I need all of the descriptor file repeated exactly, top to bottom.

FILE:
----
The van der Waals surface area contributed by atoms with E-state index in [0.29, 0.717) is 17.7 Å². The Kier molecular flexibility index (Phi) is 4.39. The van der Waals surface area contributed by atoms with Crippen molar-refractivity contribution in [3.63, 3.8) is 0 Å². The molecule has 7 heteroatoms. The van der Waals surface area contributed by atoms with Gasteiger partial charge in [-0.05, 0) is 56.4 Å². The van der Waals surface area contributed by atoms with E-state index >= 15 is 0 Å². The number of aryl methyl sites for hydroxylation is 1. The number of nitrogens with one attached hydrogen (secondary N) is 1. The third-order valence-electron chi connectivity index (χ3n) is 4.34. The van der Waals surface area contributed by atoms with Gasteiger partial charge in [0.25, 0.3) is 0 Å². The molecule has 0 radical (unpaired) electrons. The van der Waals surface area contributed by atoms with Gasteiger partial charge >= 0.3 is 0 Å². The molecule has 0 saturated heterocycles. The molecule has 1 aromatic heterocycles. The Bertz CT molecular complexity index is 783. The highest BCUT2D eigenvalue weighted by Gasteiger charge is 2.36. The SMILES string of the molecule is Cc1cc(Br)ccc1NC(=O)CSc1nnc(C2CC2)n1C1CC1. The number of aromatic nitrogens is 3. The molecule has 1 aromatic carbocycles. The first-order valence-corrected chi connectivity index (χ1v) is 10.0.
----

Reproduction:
The van der Waals surface area contributed by atoms with E-state index in [0.29, 0.717) is 17.7 Å². The Kier molecular flexibility index (Phi) is 4.39. The van der Waals surface area contributed by atoms with Crippen molar-refractivity contribution in [3.63, 3.8) is 0 Å². The molecule has 7 heteroatoms. The van der Waals surface area contributed by atoms with Gasteiger partial charge in [-0.05, 0) is 56.4 Å². The van der Waals surface area contributed by atoms with E-state index >= 15 is 0 Å². The number of aryl methyl sites for hydroxylation is 1. The number of nitrogens with one attached hydrogen (secondary N) is 1. The third-order valence-electron chi connectivity index (χ3n) is 4.34. The van der Waals surface area contributed by atoms with Gasteiger partial charge in [0.25, 0.3) is 0 Å². The molecule has 0 radical (unpaired) electrons. The van der Waals surface area contributed by atoms with Gasteiger partial charge >= 0.3 is 0 Å². The molecule has 0 saturated heterocycles. The molecule has 1 aromatic heterocycles. The Bertz CT molecular complexity index is 783. The highest BCUT2D eigenvalue weighted by Gasteiger charge is 2.36. The SMILES string of the molecule is Cc1cc(Br)ccc1NC(=O)CSc1nnc(C2CC2)n1C1CC1. The number of aromatic nitrogens is 3. The molecule has 1 aromatic carbocycles. The first-order valence-corrected chi connectivity index (χ1v) is 10.0.